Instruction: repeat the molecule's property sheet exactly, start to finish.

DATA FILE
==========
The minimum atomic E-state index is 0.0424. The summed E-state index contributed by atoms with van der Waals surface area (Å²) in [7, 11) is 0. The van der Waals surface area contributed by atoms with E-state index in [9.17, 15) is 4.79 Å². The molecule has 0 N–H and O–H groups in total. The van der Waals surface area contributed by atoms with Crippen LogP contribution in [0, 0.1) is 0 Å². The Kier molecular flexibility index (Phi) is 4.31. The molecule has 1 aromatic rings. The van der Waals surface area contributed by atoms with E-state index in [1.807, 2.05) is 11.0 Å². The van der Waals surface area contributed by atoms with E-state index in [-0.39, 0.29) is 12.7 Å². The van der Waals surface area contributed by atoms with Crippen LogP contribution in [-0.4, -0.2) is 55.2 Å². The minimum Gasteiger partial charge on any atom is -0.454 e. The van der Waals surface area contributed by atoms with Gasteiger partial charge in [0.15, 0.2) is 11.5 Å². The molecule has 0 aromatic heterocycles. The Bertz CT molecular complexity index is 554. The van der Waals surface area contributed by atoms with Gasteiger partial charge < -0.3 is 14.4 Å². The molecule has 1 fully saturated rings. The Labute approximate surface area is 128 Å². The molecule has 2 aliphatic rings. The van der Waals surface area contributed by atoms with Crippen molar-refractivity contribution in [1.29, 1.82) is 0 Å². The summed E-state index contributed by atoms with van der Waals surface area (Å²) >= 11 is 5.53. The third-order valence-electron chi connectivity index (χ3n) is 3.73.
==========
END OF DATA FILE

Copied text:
The minimum atomic E-state index is 0.0424. The summed E-state index contributed by atoms with van der Waals surface area (Å²) in [7, 11) is 0. The van der Waals surface area contributed by atoms with E-state index in [9.17, 15) is 4.79 Å². The molecule has 0 N–H and O–H groups in total. The van der Waals surface area contributed by atoms with Crippen LogP contribution in [0, 0.1) is 0 Å². The Kier molecular flexibility index (Phi) is 4.31. The molecule has 1 aromatic rings. The van der Waals surface area contributed by atoms with E-state index in [1.807, 2.05) is 11.0 Å². The van der Waals surface area contributed by atoms with E-state index in [-0.39, 0.29) is 12.7 Å². The van der Waals surface area contributed by atoms with Crippen LogP contribution in [-0.4, -0.2) is 55.2 Å². The minimum Gasteiger partial charge on any atom is -0.454 e. The van der Waals surface area contributed by atoms with Gasteiger partial charge in [0.15, 0.2) is 11.5 Å². The molecule has 0 aromatic heterocycles. The Bertz CT molecular complexity index is 554. The van der Waals surface area contributed by atoms with Gasteiger partial charge < -0.3 is 14.4 Å². The molecule has 1 fully saturated rings. The Labute approximate surface area is 128 Å². The molecule has 2 aliphatic rings. The van der Waals surface area contributed by atoms with Crippen molar-refractivity contribution in [1.29, 1.82) is 0 Å². The summed E-state index contributed by atoms with van der Waals surface area (Å²) >= 11 is 5.53. The third-order valence-electron chi connectivity index (χ3n) is 3.73.